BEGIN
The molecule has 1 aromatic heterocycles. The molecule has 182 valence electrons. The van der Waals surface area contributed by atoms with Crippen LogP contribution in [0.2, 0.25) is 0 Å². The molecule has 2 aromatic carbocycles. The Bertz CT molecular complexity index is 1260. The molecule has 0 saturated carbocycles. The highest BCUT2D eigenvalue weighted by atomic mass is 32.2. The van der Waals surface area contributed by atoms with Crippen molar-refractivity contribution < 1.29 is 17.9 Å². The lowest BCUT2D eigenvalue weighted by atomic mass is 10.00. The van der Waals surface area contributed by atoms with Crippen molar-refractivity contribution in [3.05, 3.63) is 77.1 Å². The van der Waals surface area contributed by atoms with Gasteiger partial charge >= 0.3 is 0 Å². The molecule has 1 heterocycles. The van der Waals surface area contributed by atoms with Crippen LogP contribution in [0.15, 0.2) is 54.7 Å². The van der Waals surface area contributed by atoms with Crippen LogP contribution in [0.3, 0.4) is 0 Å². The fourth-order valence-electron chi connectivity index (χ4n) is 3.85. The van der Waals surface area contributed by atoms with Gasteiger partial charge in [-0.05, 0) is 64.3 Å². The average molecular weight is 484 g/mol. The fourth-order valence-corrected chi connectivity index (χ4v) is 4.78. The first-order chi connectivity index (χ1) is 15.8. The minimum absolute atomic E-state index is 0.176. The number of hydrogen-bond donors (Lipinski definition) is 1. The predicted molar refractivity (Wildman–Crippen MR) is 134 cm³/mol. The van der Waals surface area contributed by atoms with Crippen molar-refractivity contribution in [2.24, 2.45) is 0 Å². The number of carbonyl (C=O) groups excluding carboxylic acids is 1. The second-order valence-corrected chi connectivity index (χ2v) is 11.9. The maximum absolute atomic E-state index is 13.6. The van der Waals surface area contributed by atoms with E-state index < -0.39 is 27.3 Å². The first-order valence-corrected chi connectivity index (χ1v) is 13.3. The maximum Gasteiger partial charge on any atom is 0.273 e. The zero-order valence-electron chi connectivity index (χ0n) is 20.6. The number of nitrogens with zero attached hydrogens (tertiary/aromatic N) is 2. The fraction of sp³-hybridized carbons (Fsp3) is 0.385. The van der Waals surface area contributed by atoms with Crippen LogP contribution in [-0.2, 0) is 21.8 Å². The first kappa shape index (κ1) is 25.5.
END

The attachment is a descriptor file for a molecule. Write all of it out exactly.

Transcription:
The molecule has 1 aromatic heterocycles. The molecule has 182 valence electrons. The van der Waals surface area contributed by atoms with Crippen LogP contribution in [0.2, 0.25) is 0 Å². The molecule has 2 aromatic carbocycles. The Bertz CT molecular complexity index is 1260. The molecule has 0 saturated carbocycles. The highest BCUT2D eigenvalue weighted by atomic mass is 32.2. The van der Waals surface area contributed by atoms with Crippen molar-refractivity contribution < 1.29 is 17.9 Å². The lowest BCUT2D eigenvalue weighted by atomic mass is 10.00. The van der Waals surface area contributed by atoms with Crippen molar-refractivity contribution in [3.05, 3.63) is 77.1 Å². The van der Waals surface area contributed by atoms with Gasteiger partial charge >= 0.3 is 0 Å². The molecule has 1 heterocycles. The van der Waals surface area contributed by atoms with Crippen LogP contribution in [0.15, 0.2) is 54.7 Å². The van der Waals surface area contributed by atoms with Crippen LogP contribution in [0.3, 0.4) is 0 Å². The fourth-order valence-electron chi connectivity index (χ4n) is 3.85. The van der Waals surface area contributed by atoms with Gasteiger partial charge in [-0.05, 0) is 64.3 Å². The average molecular weight is 484 g/mol. The fourth-order valence-corrected chi connectivity index (χ4v) is 4.78. The first-order chi connectivity index (χ1) is 15.8. The minimum absolute atomic E-state index is 0.176. The number of hydrogen-bond donors (Lipinski definition) is 1. The predicted molar refractivity (Wildman–Crippen MR) is 134 cm³/mol. The van der Waals surface area contributed by atoms with Crippen molar-refractivity contribution in [2.24, 2.45) is 0 Å². The number of carbonyl (C=O) groups excluding carboxylic acids is 1. The second-order valence-corrected chi connectivity index (χ2v) is 11.9. The maximum absolute atomic E-state index is 13.6. The van der Waals surface area contributed by atoms with E-state index < -0.39 is 27.3 Å². The first-order valence-corrected chi connectivity index (χ1v) is 13.3. The maximum Gasteiger partial charge on any atom is 0.273 e. The zero-order valence-electron chi connectivity index (χ0n) is 20.6. The number of nitrogens with zero attached hydrogens (tertiary/aromatic N) is 2. The fraction of sp³-hybridized carbons (Fsp3) is 0.385. The van der Waals surface area contributed by atoms with Crippen LogP contribution in [-0.2, 0) is 21.8 Å². The first kappa shape index (κ1) is 25.5.